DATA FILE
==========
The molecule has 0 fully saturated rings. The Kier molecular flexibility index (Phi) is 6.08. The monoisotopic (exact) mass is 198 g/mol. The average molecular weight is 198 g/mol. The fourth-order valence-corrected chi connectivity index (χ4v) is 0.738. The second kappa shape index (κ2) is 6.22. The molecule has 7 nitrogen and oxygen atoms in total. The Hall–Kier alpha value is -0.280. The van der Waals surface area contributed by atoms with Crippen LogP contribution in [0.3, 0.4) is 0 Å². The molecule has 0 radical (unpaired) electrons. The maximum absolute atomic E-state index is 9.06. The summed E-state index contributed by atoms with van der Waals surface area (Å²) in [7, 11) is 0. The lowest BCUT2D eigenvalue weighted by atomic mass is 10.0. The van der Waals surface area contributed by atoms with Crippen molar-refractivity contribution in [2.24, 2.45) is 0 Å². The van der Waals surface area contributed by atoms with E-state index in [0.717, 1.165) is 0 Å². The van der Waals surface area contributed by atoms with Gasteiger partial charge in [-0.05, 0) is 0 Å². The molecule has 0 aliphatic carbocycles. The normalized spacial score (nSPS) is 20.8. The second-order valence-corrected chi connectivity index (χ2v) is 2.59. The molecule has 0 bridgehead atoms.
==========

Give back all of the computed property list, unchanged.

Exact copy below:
The molecule has 0 fully saturated rings. The Kier molecular flexibility index (Phi) is 6.08. The monoisotopic (exact) mass is 198 g/mol. The average molecular weight is 198 g/mol. The fourth-order valence-corrected chi connectivity index (χ4v) is 0.738. The second kappa shape index (κ2) is 6.22. The molecule has 7 nitrogen and oxygen atoms in total. The Hall–Kier alpha value is -0.280. The van der Waals surface area contributed by atoms with Crippen LogP contribution in [0.3, 0.4) is 0 Å². The molecule has 0 radical (unpaired) electrons. The maximum absolute atomic E-state index is 9.06. The summed E-state index contributed by atoms with van der Waals surface area (Å²) in [7, 11) is 0. The lowest BCUT2D eigenvalue weighted by atomic mass is 10.0. The van der Waals surface area contributed by atoms with Crippen molar-refractivity contribution in [2.24, 2.45) is 0 Å². The van der Waals surface area contributed by atoms with E-state index in [0.717, 1.165) is 0 Å². The van der Waals surface area contributed by atoms with Gasteiger partial charge in [-0.05, 0) is 0 Å². The molecule has 0 aliphatic carbocycles. The normalized spacial score (nSPS) is 20.8. The second-order valence-corrected chi connectivity index (χ2v) is 2.59. The molecule has 0 bridgehead atoms.